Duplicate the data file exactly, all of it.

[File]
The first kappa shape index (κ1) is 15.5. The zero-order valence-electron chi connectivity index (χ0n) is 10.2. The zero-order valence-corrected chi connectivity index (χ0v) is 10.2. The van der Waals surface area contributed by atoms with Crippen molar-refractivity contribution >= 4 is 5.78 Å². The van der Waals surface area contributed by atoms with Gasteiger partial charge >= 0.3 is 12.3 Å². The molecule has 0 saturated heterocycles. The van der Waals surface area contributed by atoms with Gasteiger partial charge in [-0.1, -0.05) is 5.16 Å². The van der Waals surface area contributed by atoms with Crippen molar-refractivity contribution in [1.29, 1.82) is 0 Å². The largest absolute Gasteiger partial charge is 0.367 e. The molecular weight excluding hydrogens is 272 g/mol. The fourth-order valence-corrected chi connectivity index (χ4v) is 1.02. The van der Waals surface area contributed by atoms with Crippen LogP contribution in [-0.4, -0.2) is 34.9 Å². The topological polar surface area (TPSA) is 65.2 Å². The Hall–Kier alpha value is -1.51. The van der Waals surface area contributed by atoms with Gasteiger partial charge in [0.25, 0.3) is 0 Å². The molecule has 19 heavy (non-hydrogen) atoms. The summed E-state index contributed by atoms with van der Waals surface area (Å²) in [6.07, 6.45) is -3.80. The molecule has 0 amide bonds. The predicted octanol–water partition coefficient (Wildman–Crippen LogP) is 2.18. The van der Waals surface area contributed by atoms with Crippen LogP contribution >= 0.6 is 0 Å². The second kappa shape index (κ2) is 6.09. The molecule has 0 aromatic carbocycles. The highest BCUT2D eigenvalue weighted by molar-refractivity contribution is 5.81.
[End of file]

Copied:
The first kappa shape index (κ1) is 15.5. The zero-order valence-electron chi connectivity index (χ0n) is 10.2. The zero-order valence-corrected chi connectivity index (χ0v) is 10.2. The van der Waals surface area contributed by atoms with Crippen molar-refractivity contribution >= 4 is 5.78 Å². The van der Waals surface area contributed by atoms with Gasteiger partial charge >= 0.3 is 12.3 Å². The molecule has 0 saturated heterocycles. The van der Waals surface area contributed by atoms with Gasteiger partial charge in [-0.1, -0.05) is 5.16 Å². The van der Waals surface area contributed by atoms with Crippen molar-refractivity contribution in [1.29, 1.82) is 0 Å². The largest absolute Gasteiger partial charge is 0.367 e. The molecular weight excluding hydrogens is 272 g/mol. The fourth-order valence-corrected chi connectivity index (χ4v) is 1.02. The van der Waals surface area contributed by atoms with Crippen LogP contribution in [-0.4, -0.2) is 34.9 Å². The topological polar surface area (TPSA) is 65.2 Å². The Hall–Kier alpha value is -1.51. The van der Waals surface area contributed by atoms with Gasteiger partial charge in [0.25, 0.3) is 0 Å². The molecule has 19 heavy (non-hydrogen) atoms. The summed E-state index contributed by atoms with van der Waals surface area (Å²) in [6.07, 6.45) is -3.80. The molecule has 0 amide bonds. The predicted octanol–water partition coefficient (Wildman–Crippen LogP) is 2.18. The van der Waals surface area contributed by atoms with Crippen LogP contribution >= 0.6 is 0 Å². The second kappa shape index (κ2) is 6.09. The molecule has 0 aromatic carbocycles. The highest BCUT2D eigenvalue weighted by molar-refractivity contribution is 5.81.